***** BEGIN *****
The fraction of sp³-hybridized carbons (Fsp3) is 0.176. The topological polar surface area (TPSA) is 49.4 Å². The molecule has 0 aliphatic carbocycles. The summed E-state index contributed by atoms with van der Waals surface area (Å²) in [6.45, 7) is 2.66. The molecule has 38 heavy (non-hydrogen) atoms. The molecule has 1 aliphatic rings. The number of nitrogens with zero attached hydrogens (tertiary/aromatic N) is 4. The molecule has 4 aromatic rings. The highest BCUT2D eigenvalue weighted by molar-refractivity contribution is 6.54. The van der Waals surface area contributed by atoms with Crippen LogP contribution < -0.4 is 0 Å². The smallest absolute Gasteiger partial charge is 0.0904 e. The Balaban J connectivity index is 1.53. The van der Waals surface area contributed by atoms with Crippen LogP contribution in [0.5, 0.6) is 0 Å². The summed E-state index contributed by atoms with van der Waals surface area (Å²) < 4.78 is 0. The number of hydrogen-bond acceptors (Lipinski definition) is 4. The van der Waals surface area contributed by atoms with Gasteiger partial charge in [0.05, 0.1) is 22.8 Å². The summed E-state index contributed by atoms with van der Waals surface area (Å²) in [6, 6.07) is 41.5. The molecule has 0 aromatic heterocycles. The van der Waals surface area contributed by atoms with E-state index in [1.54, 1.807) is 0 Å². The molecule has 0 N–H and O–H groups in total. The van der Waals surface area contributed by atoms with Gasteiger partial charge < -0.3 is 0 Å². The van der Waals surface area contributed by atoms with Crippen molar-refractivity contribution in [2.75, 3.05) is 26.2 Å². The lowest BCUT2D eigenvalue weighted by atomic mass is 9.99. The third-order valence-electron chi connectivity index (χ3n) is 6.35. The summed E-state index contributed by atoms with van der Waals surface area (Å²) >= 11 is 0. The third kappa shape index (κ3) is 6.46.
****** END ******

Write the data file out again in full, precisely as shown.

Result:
The fraction of sp³-hybridized carbons (Fsp3) is 0.176. The topological polar surface area (TPSA) is 49.4 Å². The molecule has 0 aliphatic carbocycles. The summed E-state index contributed by atoms with van der Waals surface area (Å²) in [6.45, 7) is 2.66. The molecule has 38 heavy (non-hydrogen) atoms. The molecule has 1 aliphatic rings. The number of nitrogens with zero attached hydrogens (tertiary/aromatic N) is 4. The molecule has 4 aromatic rings. The highest BCUT2D eigenvalue weighted by molar-refractivity contribution is 6.54. The van der Waals surface area contributed by atoms with Crippen LogP contribution < -0.4 is 0 Å². The smallest absolute Gasteiger partial charge is 0.0904 e. The Balaban J connectivity index is 1.53. The van der Waals surface area contributed by atoms with Crippen LogP contribution in [0.5, 0.6) is 0 Å². The summed E-state index contributed by atoms with van der Waals surface area (Å²) < 4.78 is 0. The number of hydrogen-bond acceptors (Lipinski definition) is 4. The van der Waals surface area contributed by atoms with Gasteiger partial charge in [0.05, 0.1) is 22.8 Å². The summed E-state index contributed by atoms with van der Waals surface area (Å²) in [6, 6.07) is 41.5. The molecule has 0 aromatic heterocycles. The van der Waals surface area contributed by atoms with E-state index in [1.54, 1.807) is 0 Å². The molecule has 0 N–H and O–H groups in total. The van der Waals surface area contributed by atoms with Gasteiger partial charge < -0.3 is 0 Å². The van der Waals surface area contributed by atoms with Crippen molar-refractivity contribution in [2.75, 3.05) is 26.2 Å². The lowest BCUT2D eigenvalue weighted by atomic mass is 9.99. The third-order valence-electron chi connectivity index (χ3n) is 6.35. The summed E-state index contributed by atoms with van der Waals surface area (Å²) >= 11 is 0. The third kappa shape index (κ3) is 6.46.